Diclofenac Gel for the Treatment of Actinic Keratosis
By William T. Elliott, MD, FACP, and James Chan, PharmD, PhD
Diclofenac gel for the treatment of actinic keratosis (AK) is reaching the market several months after it received FDA approval. The gel combines the anti-inflamatory diclofenac with hyaluronate sodium for the topical treatment of these common skin lesions. SkyePharma has licensed the marketing rights for the United States, Canada, and Mexico to Bioglan Pharma. Diclofenac gel will be marketed under the trade name Solaraze.
Diclofenac gel is indicated for the topical treatment of AK.
Diclofenac gel is applied to lesion areas twice daily. The amount should be enough to cover each lesion adequately. The recommended duration of therapy is from 60 to 90 days. One-half gram of gel will cover about 25 cm2 of lesion. Diclofenac gel is supplied in tubes of 25 g and 50 g at a strength of 30 mg/g (3% w/w). Patients should avoid exposure to sunlight or sunlamps.
Diclofenac gel provides an alternative to other topical treatments such as masoprocol and 5-fluorouracil and may be better tolerated in terms of local adverse events.
Common side effects compared to vehicle are contact dermatitis (19% vs 4%), rash (35% vs 20%), and dry skin (27% vs 12%). About 18% of patients discontinue treatment due to side effects compared to 4% for the vehicle.1 Optimal therapeutic effect may not be evident for up to 30 days. Due to some systemic absorption, albeit low, diclofenac gel should be used with caution in patients with active gastrointestinal ulcers, or bleeding, or severe renal or hepatic impairment. Also, concomitant administration of NSAIDs should be minimized.1
Diclofenac is a cyclooxygenase inhibitor used widely in the oral from for the treatment of pain and inflammation. It is also used as a topical ophthalmic drop for post cataract surgery and prior to corneal refractive surgery. In the topical formulation, diclofenac is formulated with hyaluronate sodium. Hyaluronate has been reported to enhance drug delivery to pathogical sites.2 The mechanism of action of diclofenac in AK is not known, but it has been proposed that the inhibition of antiangiogensis may be a mechanism of action.2 In clinical trials reported by the manufacturer, diclofenac gel had a success rate of 18-47% compared to 10-20% for the vehicle.1 Success was defined as complete clearance of AK lesions 30 days after a treatment regimen. Statistical differences were demonstrated for lesions on the forehead and face but not on the scalp, arm/forearm, and the back of the hand, although numerical advantage was reported for these body locations.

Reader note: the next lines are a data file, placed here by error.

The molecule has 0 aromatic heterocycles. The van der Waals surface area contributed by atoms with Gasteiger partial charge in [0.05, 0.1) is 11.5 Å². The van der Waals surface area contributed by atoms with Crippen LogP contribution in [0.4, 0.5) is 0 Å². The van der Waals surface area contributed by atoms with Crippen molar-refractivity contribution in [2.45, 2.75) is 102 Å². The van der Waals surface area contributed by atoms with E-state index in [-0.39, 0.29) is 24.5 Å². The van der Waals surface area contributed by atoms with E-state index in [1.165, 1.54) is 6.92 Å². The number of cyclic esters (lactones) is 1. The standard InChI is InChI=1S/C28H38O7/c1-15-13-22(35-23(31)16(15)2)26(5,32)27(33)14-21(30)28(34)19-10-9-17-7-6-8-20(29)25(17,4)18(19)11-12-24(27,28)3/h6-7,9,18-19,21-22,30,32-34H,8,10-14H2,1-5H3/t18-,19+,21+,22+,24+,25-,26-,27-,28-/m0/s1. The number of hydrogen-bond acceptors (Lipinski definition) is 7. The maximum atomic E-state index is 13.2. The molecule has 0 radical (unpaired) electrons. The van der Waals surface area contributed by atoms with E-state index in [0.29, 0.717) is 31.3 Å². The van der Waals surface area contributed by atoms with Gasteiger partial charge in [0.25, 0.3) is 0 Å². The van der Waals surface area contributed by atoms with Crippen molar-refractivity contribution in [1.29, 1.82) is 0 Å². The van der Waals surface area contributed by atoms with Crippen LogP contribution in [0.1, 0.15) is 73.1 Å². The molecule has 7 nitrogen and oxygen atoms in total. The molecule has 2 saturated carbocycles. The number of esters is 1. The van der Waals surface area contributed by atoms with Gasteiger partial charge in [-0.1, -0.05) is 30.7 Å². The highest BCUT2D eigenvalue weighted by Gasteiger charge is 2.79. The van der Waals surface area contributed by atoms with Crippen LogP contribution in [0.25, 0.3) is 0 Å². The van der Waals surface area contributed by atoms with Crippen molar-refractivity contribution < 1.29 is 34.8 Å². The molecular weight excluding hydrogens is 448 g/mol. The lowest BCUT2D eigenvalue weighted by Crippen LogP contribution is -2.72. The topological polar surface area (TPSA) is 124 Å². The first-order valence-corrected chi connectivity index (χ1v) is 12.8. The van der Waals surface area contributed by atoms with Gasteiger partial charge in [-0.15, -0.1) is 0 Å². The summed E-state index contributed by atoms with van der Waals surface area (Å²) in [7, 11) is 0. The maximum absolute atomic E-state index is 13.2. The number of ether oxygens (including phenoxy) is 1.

Diclofenac may be better tolerated but currently there are no comparative studies with 5-fluorouracil or masoprocol. Cost is currently not available.
AK is a common premalignant inflammatory skin lesion involving areas of the body exposed to the sun. The prevalence of the disease is believed to be about 25% in the Western Hemisphere and more prevalent in individuals with fair complexion and older than the age of 50 years.3,4 Left untreated, AK may progress to squamous cell carcinoma. Treatment ranges from topical application of 5-fluorouracil or masoprocol to excisional surgery, Mohs surgery, cyrosurgery, or radiotherapy, but each has its limitations. Diclofenac gel offers another, perhaps better-tolerated option for treatment of these common skin lesions.
1. Solaraze Product Information. SkyePharma. October 2000.
2. Seed MP, et al. Cancer Res. 1997;57(9):1625-1629.
3. Peters DC, RH Foster. Drugs & Aging. 1999;14:
4. Frost CA, Green AC. Br J Dermatol. 1994;131:455-464.